Is there a newly licensed driver in your home? Reduce the stress by understanding the implications for your car policy.
For parents, the excitement of having a first-time driver in the house is usually tempered with worry. With little driving experience, immature drivers are at a higher risk for accidents. Of course, safety concern is uppermost in most parents’ minds but other stressors—like the high cost of insuring your new driver and the financial liability implications of a teen driving mishap—can be reduced with these steps.
Your agent or rep can clearly explain the costs involved in insuring a teenage driver. The good news is, as your teenager gets older, insurance rates will drop—providing he or she has a good driving record. Therefore…
From the outset, it’s important to talk to your kid about the relationship between driving a car and the attendant responsibilities, including insurance costs. Explain and reinforce driving safety tips and the serious consequences of driving infractions or accidents, including increasing the cost of insurance.
Auto insurers offer discounts or reduced premiums to:
- Students who maintain at least a “B” average in school
- Teens who take a recognized driver training course
- College students who attend school at least 100 miles away from home and don’t bring their car to campus
It’s generally less expensive for parents to add teenagers to their auto insurance policy than it is for teens to purchase one on their own. By insuring your teenager’s car with your insurer, you may also qualify for a multi-vehicle discount. That said, insurance companies differ in how they price policies for young drivers, so do some research into prices to be sure to find the best fit for you and your teen.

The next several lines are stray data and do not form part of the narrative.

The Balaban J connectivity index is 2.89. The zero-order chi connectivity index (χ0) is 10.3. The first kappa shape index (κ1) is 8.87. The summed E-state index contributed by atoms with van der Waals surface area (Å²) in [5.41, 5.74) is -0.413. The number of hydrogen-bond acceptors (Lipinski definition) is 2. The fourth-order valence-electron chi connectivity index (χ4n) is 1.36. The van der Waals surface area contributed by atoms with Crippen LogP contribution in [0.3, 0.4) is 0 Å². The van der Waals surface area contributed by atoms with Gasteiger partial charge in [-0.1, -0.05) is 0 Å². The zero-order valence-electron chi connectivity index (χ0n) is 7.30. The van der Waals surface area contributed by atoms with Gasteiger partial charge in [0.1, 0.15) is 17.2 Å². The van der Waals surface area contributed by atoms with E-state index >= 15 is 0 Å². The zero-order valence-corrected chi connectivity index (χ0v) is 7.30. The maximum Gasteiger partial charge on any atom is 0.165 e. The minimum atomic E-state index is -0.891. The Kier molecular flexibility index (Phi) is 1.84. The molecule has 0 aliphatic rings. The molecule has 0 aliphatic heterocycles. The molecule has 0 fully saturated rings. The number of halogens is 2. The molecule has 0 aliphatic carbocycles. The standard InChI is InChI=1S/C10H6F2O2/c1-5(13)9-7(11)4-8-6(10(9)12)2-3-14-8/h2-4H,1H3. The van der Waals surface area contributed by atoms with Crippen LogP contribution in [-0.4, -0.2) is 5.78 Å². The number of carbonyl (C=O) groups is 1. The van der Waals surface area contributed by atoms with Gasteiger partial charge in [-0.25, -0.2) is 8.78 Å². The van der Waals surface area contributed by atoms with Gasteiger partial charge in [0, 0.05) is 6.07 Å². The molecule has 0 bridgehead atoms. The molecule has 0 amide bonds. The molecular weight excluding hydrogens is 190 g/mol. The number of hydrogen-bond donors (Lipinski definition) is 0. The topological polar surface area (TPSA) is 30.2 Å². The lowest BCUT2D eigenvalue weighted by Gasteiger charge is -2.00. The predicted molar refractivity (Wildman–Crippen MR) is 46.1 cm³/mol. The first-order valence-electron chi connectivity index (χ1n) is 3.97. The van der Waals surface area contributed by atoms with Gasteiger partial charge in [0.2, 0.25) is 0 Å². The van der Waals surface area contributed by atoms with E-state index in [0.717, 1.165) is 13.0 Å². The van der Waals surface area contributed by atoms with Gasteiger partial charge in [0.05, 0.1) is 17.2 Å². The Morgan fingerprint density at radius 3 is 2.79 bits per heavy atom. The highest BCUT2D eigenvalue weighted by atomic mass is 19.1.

Find out how your insurer assigns drivers to cars—some insurers will assign the driver who is the most expensive to insure (generally the teenager) to the car that is the most expensive to insure. If possible, assign your teen to the least valuable car.
Note that with this kind of arrangement there can be no exceptions; your teen must use only the car to which he or she is assigned, even in an emergency. If your teenager is involved in an accident with an unassigned car, penalties could be imposed and your own premiums might increase.
If your teen gets into an accident, state minimums for liability insurance will not be enough to fully protect you from lawsuits. Consider purchasing higher amounts of liability coverage—if your teenager is found negligent in an accident and the damages exceed your insurance limits, you will be held financially responsible and could be sued in court for those amounts not covered by your insurance. Depending on the value of your financial assets, you may even want to have the extra protection that a personal umbrella liability policy provides.
The higher your deductible, the more money you can save on your premium, so consider raising your deductible from the minimum amount required. You may want to use those savings to increase your liability insurance.
Next steps: Learn more about insuring your child who’s away at school.